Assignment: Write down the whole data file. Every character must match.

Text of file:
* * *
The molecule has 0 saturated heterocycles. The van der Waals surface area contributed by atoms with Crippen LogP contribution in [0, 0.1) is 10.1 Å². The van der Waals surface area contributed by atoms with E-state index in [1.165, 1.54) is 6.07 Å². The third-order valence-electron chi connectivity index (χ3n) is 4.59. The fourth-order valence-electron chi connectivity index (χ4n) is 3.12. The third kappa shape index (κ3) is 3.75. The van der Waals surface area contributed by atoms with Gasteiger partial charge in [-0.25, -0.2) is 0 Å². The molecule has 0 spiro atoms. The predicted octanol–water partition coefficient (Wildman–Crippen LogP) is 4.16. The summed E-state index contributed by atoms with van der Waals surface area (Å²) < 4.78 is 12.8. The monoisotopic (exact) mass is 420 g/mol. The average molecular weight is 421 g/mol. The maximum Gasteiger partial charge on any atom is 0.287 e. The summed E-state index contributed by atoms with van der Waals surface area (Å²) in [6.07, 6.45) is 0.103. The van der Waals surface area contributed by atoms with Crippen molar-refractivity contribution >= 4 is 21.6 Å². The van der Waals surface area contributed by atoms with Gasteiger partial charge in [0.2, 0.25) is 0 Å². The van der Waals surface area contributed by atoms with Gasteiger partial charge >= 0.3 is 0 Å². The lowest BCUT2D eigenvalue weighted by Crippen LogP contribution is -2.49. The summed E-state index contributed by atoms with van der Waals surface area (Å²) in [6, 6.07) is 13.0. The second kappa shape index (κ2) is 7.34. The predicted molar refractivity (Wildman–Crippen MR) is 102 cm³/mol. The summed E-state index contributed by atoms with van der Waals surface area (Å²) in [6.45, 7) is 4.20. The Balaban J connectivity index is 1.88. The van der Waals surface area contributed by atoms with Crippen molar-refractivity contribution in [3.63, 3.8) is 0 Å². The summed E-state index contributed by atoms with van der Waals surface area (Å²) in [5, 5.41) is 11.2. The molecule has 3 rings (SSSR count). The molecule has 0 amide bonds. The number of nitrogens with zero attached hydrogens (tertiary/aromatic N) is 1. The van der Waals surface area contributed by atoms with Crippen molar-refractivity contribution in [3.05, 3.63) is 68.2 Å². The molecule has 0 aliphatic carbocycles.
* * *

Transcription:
The molecule has 0 saturated heterocycles. The van der Waals surface area contributed by atoms with Crippen LogP contribution in [0, 0.1) is 10.1 Å². The van der Waals surface area contributed by atoms with E-state index in [1.165, 1.54) is 6.07 Å². The third-order valence-electron chi connectivity index (χ3n) is 4.59. The fourth-order valence-electron chi connectivity index (χ4n) is 3.12. The third kappa shape index (κ3) is 3.75. The van der Waals surface area contributed by atoms with Gasteiger partial charge in [-0.25, -0.2) is 0 Å². The molecule has 0 spiro atoms. The predicted octanol–water partition coefficient (Wildman–Crippen LogP) is 4.16. The summed E-state index contributed by atoms with van der Waals surface area (Å²) < 4.78 is 12.8. The monoisotopic (exact) mass is 420 g/mol. The average molecular weight is 421 g/mol. The maximum Gasteiger partial charge on any atom is 0.287 e. The summed E-state index contributed by atoms with van der Waals surface area (Å²) in [6.07, 6.45) is 0.103. The van der Waals surface area contributed by atoms with Crippen molar-refractivity contribution >= 4 is 21.6 Å². The van der Waals surface area contributed by atoms with Gasteiger partial charge in [0.2, 0.25) is 0 Å². The van der Waals surface area contributed by atoms with Gasteiger partial charge >= 0.3 is 0 Å². The lowest BCUT2D eigenvalue weighted by Crippen LogP contribution is -2.49. The summed E-state index contributed by atoms with van der Waals surface area (Å²) in [6, 6.07) is 13.0. The second kappa shape index (κ2) is 7.34. The predicted molar refractivity (Wildman–Crippen MR) is 102 cm³/mol. The summed E-state index contributed by atoms with van der Waals surface area (Å²) in [6.45, 7) is 4.20. The Balaban J connectivity index is 1.88. The van der Waals surface area contributed by atoms with Crippen molar-refractivity contribution in [3.63, 3.8) is 0 Å². The summed E-state index contributed by atoms with van der Waals surface area (Å²) in [5, 5.41) is 11.2. The molecule has 3 rings (SSSR count). The molecule has 0 amide bonds. The number of nitrogens with zero attached hydrogens (tertiary/aromatic N) is 1. The van der Waals surface area contributed by atoms with Crippen molar-refractivity contribution in [3.05, 3.63) is 68.2 Å². The molecule has 0 aliphatic carbocycles.